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A308 MAN
26-01-2006, 01:29 AM
i copied this, but you can see that 'cos i aint clever:


Launch of the Ferrari 248 F1



Pivotal role for Shell in Ferrari's intense V-8 engine development programme for the 2006 Formula One season



The launch of the 2006 Ferrari 248 F1 Formula One car marks the culmination of an intense development period in which Shell played a pivotal role. At the new car's heart is an all-new Formula One V-8 engine that is central to the team's hopes for another World Championship title this year.



The new Ferrari V-8 was developed in record time. Sweeping technical rule changes announced by the FIA last spring spelled the end of the V-10 era. While still allowed with rev-limits, the 3.0-litre V-10 gives way in 2006 to a new crop of V-8 engines limited to 2.4 litres in displacement.



Since May 2005 when the Ferrari development programme began, Shell engineers have worked alongside Ferrari to bring the Scuderia's new engine into fruition.



'This is the biggest technical change since we renewed our partnership with Ferrari in 1996,' said Mike Copson of Shell Global Solutions, who works alongside a team of 40 engineers, chemists and technicians from Shell supporting Ferrari. 'We've been working hand-in-hand with Ferrari since the beginning to ensure that the design is optimised for performance and reliability.'



Through the development, Shell engineers have gained a deep understanding of the characteristics of the new V-8 engine. The engine format is inherently different from the V-10s in terms of breathing characteristics, fuel economy, lubrication demands and harmonics.



'It's not just a matter of scaling down a V-10,' Copson said. 'It's an entirely new engine with a whole new set of limitations and opportunities to explore.



Understanding how it performs from the beginning is vital in terms of the properties of our fuel formulation, for example.'



A key technical partner of Ferrari since 1996, Shell's experienced motorsport team was well attuned to Ferrari's uncompromising approach to development of the new engine and the new 248 F1 car. In its 10 years through 2005, the partnership witnessed one of Ferrari's most successful periods in its long Formula One history, as well as one of the best reliability records in the sport.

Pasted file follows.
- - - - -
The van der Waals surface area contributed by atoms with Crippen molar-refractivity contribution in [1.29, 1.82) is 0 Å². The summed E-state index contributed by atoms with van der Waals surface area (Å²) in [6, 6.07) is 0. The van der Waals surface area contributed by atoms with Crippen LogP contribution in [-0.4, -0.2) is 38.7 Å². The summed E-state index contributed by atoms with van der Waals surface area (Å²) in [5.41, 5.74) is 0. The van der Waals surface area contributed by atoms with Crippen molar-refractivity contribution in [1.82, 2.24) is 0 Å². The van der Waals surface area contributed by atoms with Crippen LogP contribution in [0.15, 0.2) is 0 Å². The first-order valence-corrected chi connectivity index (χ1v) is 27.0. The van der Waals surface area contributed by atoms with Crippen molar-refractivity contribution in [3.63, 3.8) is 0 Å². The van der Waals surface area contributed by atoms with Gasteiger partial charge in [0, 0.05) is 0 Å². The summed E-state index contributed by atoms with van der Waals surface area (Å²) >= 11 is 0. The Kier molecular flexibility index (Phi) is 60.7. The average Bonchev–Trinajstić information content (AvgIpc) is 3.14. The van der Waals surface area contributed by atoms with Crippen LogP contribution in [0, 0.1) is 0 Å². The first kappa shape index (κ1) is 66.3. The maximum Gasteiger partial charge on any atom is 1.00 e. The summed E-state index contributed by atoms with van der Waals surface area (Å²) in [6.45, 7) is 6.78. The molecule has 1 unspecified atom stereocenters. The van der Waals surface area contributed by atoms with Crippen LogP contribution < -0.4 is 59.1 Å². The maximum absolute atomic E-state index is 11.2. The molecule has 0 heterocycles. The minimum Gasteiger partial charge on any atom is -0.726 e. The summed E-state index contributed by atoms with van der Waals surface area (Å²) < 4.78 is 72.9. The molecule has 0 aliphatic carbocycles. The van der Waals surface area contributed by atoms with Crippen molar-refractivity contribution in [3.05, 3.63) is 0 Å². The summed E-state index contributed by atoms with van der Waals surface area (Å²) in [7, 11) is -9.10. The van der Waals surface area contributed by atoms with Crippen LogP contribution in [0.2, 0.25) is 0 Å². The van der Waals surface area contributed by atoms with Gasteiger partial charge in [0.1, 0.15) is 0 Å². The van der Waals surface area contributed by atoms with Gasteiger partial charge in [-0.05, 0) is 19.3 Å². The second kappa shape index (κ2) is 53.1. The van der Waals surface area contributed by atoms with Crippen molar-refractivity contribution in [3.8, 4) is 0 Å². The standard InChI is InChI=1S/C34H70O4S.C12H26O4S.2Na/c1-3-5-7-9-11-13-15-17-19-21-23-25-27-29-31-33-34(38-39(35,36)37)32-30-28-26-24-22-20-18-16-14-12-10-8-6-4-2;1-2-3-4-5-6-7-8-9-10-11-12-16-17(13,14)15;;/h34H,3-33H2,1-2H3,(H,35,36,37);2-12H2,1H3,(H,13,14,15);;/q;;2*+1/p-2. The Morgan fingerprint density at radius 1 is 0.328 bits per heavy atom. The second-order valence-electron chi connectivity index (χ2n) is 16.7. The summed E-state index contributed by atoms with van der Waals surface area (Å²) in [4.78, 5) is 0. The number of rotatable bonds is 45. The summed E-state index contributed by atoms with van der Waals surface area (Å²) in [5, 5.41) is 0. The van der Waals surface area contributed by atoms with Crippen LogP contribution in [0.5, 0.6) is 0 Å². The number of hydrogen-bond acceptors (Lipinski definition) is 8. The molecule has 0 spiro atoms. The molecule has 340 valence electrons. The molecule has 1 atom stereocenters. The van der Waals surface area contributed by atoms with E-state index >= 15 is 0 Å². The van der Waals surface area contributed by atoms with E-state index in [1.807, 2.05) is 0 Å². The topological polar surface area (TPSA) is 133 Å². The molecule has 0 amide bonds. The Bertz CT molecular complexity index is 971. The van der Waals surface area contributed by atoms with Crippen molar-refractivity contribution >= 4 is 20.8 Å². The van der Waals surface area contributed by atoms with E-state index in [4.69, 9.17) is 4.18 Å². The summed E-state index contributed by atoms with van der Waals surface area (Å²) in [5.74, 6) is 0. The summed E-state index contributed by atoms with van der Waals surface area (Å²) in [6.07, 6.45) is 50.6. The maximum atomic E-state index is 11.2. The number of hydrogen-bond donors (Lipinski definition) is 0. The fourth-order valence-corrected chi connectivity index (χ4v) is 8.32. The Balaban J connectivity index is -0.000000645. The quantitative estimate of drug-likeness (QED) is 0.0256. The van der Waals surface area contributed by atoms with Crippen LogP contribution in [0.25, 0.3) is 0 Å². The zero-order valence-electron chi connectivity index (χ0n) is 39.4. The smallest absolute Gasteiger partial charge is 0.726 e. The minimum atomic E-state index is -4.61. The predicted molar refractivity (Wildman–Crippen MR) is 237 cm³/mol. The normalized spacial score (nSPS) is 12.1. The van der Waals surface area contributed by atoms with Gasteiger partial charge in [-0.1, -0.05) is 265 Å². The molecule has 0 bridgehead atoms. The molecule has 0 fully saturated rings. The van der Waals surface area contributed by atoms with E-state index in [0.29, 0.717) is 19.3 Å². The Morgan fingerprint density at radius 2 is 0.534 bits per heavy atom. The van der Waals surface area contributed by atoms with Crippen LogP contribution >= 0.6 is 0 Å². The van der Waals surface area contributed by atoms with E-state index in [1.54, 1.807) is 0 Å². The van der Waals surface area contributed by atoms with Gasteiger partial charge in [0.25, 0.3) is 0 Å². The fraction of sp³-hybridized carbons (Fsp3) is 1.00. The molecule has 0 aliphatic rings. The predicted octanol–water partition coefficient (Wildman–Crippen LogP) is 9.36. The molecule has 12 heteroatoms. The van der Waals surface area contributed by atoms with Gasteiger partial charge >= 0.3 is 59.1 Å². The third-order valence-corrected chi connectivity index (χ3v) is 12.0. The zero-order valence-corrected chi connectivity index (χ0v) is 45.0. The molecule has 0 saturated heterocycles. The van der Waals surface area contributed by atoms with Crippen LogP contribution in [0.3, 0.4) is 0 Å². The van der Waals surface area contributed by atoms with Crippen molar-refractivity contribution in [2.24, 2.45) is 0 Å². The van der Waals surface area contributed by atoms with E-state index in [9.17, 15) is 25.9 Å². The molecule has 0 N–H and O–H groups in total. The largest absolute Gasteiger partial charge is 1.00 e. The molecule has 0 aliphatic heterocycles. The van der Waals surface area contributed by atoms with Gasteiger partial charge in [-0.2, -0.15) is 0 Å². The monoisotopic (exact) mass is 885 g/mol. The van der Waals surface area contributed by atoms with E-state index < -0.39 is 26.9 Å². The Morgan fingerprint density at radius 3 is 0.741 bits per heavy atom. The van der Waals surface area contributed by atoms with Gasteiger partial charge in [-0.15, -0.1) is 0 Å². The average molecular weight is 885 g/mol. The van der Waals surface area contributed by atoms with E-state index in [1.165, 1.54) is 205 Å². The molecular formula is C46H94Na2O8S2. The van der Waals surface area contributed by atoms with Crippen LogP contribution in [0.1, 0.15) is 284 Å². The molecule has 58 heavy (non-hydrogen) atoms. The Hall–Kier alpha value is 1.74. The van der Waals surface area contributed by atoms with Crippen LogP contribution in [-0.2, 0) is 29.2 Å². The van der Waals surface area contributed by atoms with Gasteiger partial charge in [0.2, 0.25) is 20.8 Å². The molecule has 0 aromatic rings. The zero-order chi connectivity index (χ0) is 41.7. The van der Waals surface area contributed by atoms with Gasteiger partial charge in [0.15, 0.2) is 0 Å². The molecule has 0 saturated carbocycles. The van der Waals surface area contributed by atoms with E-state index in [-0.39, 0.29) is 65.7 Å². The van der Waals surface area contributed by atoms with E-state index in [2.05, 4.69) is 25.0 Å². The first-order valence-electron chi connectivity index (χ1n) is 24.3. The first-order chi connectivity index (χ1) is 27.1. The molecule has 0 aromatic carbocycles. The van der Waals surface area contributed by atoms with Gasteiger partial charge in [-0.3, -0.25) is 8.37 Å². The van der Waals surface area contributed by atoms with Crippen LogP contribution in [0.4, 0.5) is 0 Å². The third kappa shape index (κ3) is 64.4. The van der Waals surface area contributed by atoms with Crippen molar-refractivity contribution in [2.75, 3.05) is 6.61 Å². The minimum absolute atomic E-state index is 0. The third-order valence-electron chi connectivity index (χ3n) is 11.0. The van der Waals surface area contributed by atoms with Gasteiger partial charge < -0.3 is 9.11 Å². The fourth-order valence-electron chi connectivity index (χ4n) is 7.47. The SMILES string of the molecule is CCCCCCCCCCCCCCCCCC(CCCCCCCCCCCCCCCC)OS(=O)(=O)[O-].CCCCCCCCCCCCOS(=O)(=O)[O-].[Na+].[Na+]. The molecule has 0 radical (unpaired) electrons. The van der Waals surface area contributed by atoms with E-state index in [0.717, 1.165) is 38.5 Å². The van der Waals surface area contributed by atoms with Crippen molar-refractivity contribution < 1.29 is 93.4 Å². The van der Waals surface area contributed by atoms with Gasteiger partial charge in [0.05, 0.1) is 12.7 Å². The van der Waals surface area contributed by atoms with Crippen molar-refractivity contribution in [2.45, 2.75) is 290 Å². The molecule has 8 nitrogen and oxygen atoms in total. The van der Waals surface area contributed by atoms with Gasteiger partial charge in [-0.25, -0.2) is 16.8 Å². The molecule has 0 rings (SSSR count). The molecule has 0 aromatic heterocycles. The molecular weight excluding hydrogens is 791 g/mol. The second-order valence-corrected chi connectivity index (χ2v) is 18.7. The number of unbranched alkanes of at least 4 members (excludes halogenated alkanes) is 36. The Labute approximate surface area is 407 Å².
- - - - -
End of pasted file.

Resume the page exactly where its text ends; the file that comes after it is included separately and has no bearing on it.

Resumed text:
The 248 F1 and new V-8 engine programme required technological innovation not only from Maranello but from Shell, as well. Shell's team worked hard with Ferrari to create the lubrication strategy not only for the engine but for the gearbox, as well.



'We didn't just focus on the engine,' Copson said. 'Instead, it was a systems approach that was intended to maximise the synergies of the car's systems while minimising system (power) losses. Small details down to optimising operating temperatures played a role in the development process.'



As the season opener approaches, the full effects of the 2006 rule changes are yet to be seen, but are the topic of much speculation. With 20-per cent less displacement, pundits wonder whether this year's Formula One cars will have 20-per cent lower horsepower, or whether some teams will be successful in liberating more power from their new V-8s.



The impact of the new rules on fuel economy and pit stop strategy is another major tactical consideration for 2006.



Reliability will continue to be an important factor, as the FIA has kept in place its one-engine-for-two-races rule.



As Shell begins the second decade of its current partnership with Ferrari, Shell has not yet revealed the formulations of Shell V-Power fuel, Shell Helix oil and Shell Spirax gear lubes which will be supplied to the team as the season begins in Bahrain in March.



Both partners are hoping to extend their enviable string of performance and reliability as this new era of Formula One competition begins.